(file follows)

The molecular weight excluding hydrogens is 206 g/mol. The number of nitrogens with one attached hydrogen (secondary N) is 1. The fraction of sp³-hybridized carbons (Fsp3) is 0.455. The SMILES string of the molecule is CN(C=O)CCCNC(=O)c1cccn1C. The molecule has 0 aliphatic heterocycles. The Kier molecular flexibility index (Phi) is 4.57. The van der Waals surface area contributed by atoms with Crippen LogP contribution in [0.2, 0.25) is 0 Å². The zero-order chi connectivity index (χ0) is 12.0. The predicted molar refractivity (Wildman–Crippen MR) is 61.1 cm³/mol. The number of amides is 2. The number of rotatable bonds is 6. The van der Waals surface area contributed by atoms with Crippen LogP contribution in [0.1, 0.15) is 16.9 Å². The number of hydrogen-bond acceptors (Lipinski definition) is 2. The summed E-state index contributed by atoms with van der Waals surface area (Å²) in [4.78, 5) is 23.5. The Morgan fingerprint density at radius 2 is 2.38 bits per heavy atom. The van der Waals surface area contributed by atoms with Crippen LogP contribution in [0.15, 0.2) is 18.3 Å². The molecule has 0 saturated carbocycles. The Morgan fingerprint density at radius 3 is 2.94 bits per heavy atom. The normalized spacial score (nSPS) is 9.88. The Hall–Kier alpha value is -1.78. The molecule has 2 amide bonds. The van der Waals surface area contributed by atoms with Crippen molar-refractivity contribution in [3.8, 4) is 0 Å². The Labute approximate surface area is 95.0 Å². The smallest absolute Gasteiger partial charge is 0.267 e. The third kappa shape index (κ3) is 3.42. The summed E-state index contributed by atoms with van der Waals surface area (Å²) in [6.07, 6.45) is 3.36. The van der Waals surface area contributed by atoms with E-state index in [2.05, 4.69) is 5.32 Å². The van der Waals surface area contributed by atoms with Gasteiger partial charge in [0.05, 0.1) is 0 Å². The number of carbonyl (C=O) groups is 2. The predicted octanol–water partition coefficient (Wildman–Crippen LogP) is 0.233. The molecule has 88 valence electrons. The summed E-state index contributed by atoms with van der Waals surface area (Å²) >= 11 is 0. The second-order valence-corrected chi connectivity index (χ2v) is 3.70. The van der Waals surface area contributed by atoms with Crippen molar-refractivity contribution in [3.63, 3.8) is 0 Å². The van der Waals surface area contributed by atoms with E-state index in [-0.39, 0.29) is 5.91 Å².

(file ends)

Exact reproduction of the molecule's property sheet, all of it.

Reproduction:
The molecular weight excluding hydrogens is 206 g/mol. The number of nitrogens with one attached hydrogen (secondary N) is 1. The fraction of sp³-hybridized carbons (Fsp3) is 0.455. The SMILES string of the molecule is CN(C=O)CCCNC(=O)c1cccn1C. The molecule has 0 aliphatic heterocycles. The Kier molecular flexibility index (Phi) is 4.57. The van der Waals surface area contributed by atoms with Crippen LogP contribution in [0.2, 0.25) is 0 Å². The zero-order chi connectivity index (χ0) is 12.0. The predicted molar refractivity (Wildman–Crippen MR) is 61.1 cm³/mol. The number of amides is 2. The number of rotatable bonds is 6. The van der Waals surface area contributed by atoms with Crippen LogP contribution in [0.1, 0.15) is 16.9 Å². The number of hydrogen-bond acceptors (Lipinski definition) is 2. The summed E-state index contributed by atoms with van der Waals surface area (Å²) in [4.78, 5) is 23.5. The Morgan fingerprint density at radius 2 is 2.38 bits per heavy atom. The van der Waals surface area contributed by atoms with Crippen LogP contribution in [0.15, 0.2) is 18.3 Å². The molecule has 0 saturated carbocycles. The Morgan fingerprint density at radius 3 is 2.94 bits per heavy atom. The normalized spacial score (nSPS) is 9.88. The Hall–Kier alpha value is -1.78. The molecule has 2 amide bonds. The van der Waals surface area contributed by atoms with Crippen molar-refractivity contribution in [3.8, 4) is 0 Å². The Labute approximate surface area is 95.0 Å². The smallest absolute Gasteiger partial charge is 0.267 e. The third kappa shape index (κ3) is 3.42. The summed E-state index contributed by atoms with van der Waals surface area (Å²) in [6.07, 6.45) is 3.36. The van der Waals surface area contributed by atoms with E-state index in [2.05, 4.69) is 5.32 Å². The van der Waals surface area contributed by atoms with Gasteiger partial charge in [0.05, 0.1) is 0 Å². The number of carbonyl (C=O) groups is 2. The predicted octanol–water partition coefficient (Wildman–Crippen LogP) is 0.233. The molecule has 88 valence electrons. The summed E-state index contributed by atoms with van der Waals surface area (Å²) >= 11 is 0. The second-order valence-corrected chi connectivity index (χ2v) is 3.70. The van der Waals surface area contributed by atoms with Crippen molar-refractivity contribution in [3.63, 3.8) is 0 Å². The van der Waals surface area contributed by atoms with E-state index in [-0.39, 0.29) is 5.91 Å².